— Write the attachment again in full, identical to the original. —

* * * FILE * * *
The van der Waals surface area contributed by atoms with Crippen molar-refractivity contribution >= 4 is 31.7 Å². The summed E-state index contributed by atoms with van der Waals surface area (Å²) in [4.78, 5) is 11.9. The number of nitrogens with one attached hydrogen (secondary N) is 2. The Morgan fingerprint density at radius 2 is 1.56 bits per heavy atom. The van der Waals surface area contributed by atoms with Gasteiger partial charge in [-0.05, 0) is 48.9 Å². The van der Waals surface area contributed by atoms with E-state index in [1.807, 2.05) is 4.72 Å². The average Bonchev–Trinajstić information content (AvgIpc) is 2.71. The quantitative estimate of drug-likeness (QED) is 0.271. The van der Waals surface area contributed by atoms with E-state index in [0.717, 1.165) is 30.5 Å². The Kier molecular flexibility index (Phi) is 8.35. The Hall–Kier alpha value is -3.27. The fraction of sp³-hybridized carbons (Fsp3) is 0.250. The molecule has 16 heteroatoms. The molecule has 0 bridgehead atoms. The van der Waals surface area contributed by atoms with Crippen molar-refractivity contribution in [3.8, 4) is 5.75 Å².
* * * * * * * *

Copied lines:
The van der Waals surface area contributed by atoms with Crippen molar-refractivity contribution >= 4 is 31.7 Å². The summed E-state index contributed by atoms with van der Waals surface area (Å²) in [4.78, 5) is 11.9. The number of nitrogens with one attached hydrogen (secondary N) is 2. The Morgan fingerprint density at radius 2 is 1.56 bits per heavy atom. The van der Waals surface area contributed by atoms with Gasteiger partial charge in [-0.05, 0) is 48.9 Å². The van der Waals surface area contributed by atoms with E-state index in [1.807, 2.05) is 4.72 Å². The average Bonchev–Trinajstić information content (AvgIpc) is 2.71. The quantitative estimate of drug-likeness (QED) is 0.271. The van der Waals surface area contributed by atoms with E-state index in [0.717, 1.165) is 30.5 Å². The Kier molecular flexibility index (Phi) is 8.35. The Hall–Kier alpha value is -3.27. The fraction of sp³-hybridized carbons (Fsp3) is 0.250. The molecule has 16 heteroatoms. The molecule has 0 bridgehead atoms. The van der Waals surface area contributed by atoms with Crippen molar-refractivity contribution in [3.8, 4) is 5.75 Å².